Sunday, August 15, 2004

On Reason

It is said that consciousness distinguishes humanity from the rest of the world's inhabitants. It is because of reason that we are humans and are supposed masters of our destiny. If this is so, then it means we are wholly in control of our lives, and all human activity would amount to a state of being that is relatively pain-free.

In all of humanity’s 250,000 year-old history, our struggle for this pain-free state seems constant. And despite of supposed advances in technology, of our mastery over the forces of nature that once could obliterate us without malice or mercy, human suffering remains. Why?

If it is indeed true that it is our reason that causes us to question the world and how we fit in it, if it is true that all of human activity seeks explanation that such causes such, why have we not ended the causes of many human problems?

Because as we grow old, our views and beliefs cease to expand, grow, change. We, objects of history, resist change and become fixed. Fixed in our thoughts, secure in our knowledge of what the picture of the world is like. It is flat. It is the center of the universe. It is the masterpiece of God the Father. Saying otherwise, is deadly. Why is there such fear in the radical? In the potentially destabilizing? In questioning the status quo?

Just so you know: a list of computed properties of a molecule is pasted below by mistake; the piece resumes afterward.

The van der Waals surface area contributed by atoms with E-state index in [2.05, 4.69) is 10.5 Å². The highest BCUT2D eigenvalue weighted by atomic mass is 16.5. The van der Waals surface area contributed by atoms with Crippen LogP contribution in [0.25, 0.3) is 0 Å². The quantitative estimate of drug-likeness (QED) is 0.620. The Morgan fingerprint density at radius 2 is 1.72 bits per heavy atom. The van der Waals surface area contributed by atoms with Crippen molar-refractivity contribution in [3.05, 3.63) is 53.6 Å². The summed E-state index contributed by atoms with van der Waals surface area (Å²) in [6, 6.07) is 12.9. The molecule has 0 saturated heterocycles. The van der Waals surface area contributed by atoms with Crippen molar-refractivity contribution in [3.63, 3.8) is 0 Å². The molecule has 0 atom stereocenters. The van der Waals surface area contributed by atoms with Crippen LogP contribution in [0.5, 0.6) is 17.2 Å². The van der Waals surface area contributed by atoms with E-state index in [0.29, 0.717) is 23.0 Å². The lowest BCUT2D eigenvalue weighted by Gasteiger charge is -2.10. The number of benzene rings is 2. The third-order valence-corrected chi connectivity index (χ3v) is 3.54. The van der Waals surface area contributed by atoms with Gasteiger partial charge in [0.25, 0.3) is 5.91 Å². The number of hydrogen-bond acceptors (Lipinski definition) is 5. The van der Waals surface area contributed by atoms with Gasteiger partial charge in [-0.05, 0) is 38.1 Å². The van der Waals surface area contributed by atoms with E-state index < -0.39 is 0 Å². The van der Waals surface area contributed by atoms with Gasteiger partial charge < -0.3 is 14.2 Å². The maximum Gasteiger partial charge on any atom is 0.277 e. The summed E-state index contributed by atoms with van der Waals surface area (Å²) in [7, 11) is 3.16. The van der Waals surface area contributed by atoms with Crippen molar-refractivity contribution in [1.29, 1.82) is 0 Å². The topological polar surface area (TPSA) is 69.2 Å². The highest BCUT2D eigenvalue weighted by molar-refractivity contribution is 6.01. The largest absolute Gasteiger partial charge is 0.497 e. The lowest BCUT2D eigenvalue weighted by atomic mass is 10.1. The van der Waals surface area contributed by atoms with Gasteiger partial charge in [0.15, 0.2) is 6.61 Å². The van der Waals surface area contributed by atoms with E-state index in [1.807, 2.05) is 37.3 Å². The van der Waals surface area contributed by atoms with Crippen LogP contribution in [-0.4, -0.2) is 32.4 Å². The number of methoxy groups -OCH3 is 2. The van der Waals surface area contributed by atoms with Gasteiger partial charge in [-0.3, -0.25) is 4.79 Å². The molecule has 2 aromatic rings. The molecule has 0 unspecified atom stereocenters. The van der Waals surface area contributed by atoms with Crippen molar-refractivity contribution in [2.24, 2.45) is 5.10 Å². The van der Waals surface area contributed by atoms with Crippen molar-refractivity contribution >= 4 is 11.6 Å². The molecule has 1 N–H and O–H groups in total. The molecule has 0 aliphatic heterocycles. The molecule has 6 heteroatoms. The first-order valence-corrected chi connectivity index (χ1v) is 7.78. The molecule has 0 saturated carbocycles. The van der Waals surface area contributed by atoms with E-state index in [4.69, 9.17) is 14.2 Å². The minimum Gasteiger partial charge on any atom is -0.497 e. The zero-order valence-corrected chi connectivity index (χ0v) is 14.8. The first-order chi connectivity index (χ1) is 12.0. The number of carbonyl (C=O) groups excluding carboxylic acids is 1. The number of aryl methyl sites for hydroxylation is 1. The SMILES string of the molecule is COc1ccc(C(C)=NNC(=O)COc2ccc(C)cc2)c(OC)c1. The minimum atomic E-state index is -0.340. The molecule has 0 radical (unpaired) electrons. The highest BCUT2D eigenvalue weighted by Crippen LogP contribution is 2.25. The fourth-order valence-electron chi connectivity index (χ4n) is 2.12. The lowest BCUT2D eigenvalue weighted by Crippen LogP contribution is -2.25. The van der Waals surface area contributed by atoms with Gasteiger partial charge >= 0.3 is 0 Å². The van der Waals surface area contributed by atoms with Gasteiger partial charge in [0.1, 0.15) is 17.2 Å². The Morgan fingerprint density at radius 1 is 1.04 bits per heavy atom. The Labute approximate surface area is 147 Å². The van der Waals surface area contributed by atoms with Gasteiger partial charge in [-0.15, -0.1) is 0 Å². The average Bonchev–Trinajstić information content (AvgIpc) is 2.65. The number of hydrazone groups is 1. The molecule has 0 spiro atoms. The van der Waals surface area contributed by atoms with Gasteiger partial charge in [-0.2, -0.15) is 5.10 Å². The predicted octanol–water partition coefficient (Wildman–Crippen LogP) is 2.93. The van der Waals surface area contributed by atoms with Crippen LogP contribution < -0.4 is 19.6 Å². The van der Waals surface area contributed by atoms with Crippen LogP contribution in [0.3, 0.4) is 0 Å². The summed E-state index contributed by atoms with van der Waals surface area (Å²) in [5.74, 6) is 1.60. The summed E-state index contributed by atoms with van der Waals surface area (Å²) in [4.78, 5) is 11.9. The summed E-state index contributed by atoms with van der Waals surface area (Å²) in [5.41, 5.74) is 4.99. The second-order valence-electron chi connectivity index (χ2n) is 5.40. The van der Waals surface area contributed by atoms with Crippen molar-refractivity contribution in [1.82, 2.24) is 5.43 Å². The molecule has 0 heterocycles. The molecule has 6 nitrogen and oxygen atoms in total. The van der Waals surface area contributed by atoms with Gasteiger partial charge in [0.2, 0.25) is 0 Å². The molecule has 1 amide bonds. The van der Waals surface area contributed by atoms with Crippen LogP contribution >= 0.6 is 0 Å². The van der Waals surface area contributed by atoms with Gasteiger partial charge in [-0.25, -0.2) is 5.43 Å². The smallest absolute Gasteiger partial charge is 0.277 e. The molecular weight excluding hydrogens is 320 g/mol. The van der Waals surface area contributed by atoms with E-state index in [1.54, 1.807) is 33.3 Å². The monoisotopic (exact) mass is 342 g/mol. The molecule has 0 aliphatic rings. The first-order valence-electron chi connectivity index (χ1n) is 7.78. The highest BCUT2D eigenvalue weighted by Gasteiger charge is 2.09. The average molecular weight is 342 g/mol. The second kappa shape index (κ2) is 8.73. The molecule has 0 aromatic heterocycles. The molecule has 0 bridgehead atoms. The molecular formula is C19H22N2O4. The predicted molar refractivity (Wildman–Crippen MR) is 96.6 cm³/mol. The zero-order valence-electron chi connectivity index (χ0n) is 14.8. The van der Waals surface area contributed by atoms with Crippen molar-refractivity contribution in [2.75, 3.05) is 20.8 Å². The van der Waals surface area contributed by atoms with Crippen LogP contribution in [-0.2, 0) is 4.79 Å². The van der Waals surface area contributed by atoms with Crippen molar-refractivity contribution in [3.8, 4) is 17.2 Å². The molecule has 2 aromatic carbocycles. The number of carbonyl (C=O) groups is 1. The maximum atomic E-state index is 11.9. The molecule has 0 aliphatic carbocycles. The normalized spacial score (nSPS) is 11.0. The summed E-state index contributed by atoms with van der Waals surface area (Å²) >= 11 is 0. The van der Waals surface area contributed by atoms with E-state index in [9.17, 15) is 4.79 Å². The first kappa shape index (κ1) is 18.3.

Is it due to pride in our self-congratulatory smugness that the way we conceive the world, others and ourselves holds true for all eternity? If so, then we cease to reason, and we cease to exist. We are but hollow shells of what we could potentially be. Is this the cause, therefore, of the human condition that remains, after many millennia, to be brutal?

Stating such pessimistic view as above does not preclude continuing the struggle for goodness, for reason. Must we not break free from the chains of our own making?

In a world where some have become richer than millions of others combined, is it true that only the poorest are oppressed? That only the poorest are deprived of reason? But constraints occur in all strata of society, a society that is now more than ever decidedly material. The poor are constrained from emancipation and reason by the very real threat of starvation. While the rich are constrained by the very materiality in which they swim and are abundant in.

If René Descartes is to be believed, that we think therefore we are, then he forgot to add: restlessly, critically and without complacency.

No comments: